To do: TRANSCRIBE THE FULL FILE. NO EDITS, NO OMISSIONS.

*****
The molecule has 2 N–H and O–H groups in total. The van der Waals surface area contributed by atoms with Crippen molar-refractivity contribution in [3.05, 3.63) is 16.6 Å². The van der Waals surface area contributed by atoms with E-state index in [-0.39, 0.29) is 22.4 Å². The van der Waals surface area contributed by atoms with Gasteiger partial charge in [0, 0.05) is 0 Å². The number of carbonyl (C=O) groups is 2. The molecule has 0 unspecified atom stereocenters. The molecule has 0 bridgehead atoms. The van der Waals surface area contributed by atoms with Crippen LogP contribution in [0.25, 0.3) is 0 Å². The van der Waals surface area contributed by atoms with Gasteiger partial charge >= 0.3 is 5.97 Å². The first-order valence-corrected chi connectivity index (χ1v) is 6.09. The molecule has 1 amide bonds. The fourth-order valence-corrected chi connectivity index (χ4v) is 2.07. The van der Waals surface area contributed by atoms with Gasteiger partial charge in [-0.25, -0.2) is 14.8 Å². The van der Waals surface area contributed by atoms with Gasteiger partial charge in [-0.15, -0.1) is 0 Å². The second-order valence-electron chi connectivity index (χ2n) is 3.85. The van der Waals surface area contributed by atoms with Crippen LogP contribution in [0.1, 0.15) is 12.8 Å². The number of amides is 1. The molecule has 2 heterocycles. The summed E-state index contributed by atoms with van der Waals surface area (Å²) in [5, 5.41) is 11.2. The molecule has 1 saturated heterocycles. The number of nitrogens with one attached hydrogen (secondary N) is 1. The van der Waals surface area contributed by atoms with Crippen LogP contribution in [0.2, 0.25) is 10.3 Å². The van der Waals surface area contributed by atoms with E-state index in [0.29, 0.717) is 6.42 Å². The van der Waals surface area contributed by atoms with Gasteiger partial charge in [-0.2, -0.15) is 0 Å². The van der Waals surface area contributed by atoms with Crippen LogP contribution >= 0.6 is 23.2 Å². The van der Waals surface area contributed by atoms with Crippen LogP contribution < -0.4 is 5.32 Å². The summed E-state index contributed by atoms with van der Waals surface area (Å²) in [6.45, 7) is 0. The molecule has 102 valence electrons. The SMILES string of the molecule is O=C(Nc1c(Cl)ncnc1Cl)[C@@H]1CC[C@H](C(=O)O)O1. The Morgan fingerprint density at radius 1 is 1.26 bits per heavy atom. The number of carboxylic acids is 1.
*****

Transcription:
The molecule has 2 N–H and O–H groups in total. The van der Waals surface area contributed by atoms with Crippen molar-refractivity contribution in [3.05, 3.63) is 16.6 Å². The van der Waals surface area contributed by atoms with E-state index in [-0.39, 0.29) is 22.4 Å². The van der Waals surface area contributed by atoms with Gasteiger partial charge in [0, 0.05) is 0 Å². The number of carbonyl (C=O) groups is 2. The molecule has 0 unspecified atom stereocenters. The molecule has 0 bridgehead atoms. The van der Waals surface area contributed by atoms with Crippen LogP contribution in [0.25, 0.3) is 0 Å². The van der Waals surface area contributed by atoms with Gasteiger partial charge >= 0.3 is 5.97 Å². The first-order valence-corrected chi connectivity index (χ1v) is 6.09. The molecule has 1 amide bonds. The fourth-order valence-corrected chi connectivity index (χ4v) is 2.07. The van der Waals surface area contributed by atoms with Gasteiger partial charge in [-0.25, -0.2) is 14.8 Å². The van der Waals surface area contributed by atoms with Gasteiger partial charge in [-0.15, -0.1) is 0 Å². The second-order valence-electron chi connectivity index (χ2n) is 3.85. The van der Waals surface area contributed by atoms with Crippen LogP contribution in [0.1, 0.15) is 12.8 Å². The number of amides is 1. The molecule has 2 heterocycles. The summed E-state index contributed by atoms with van der Waals surface area (Å²) in [5, 5.41) is 11.2. The molecule has 1 saturated heterocycles. The number of nitrogens with one attached hydrogen (secondary N) is 1. The van der Waals surface area contributed by atoms with Crippen LogP contribution in [0.2, 0.25) is 10.3 Å². The van der Waals surface area contributed by atoms with E-state index in [0.29, 0.717) is 6.42 Å². The van der Waals surface area contributed by atoms with Gasteiger partial charge in [-0.2, -0.15) is 0 Å². The van der Waals surface area contributed by atoms with Crippen LogP contribution >= 0.6 is 23.2 Å². The van der Waals surface area contributed by atoms with Crippen LogP contribution < -0.4 is 5.32 Å². The summed E-state index contributed by atoms with van der Waals surface area (Å²) in [6.45, 7) is 0. The molecule has 102 valence electrons. The SMILES string of the molecule is O=C(Nc1c(Cl)ncnc1Cl)[C@@H]1CC[C@H](C(=O)O)O1. The Morgan fingerprint density at radius 1 is 1.26 bits per heavy atom. The number of carboxylic acids is 1.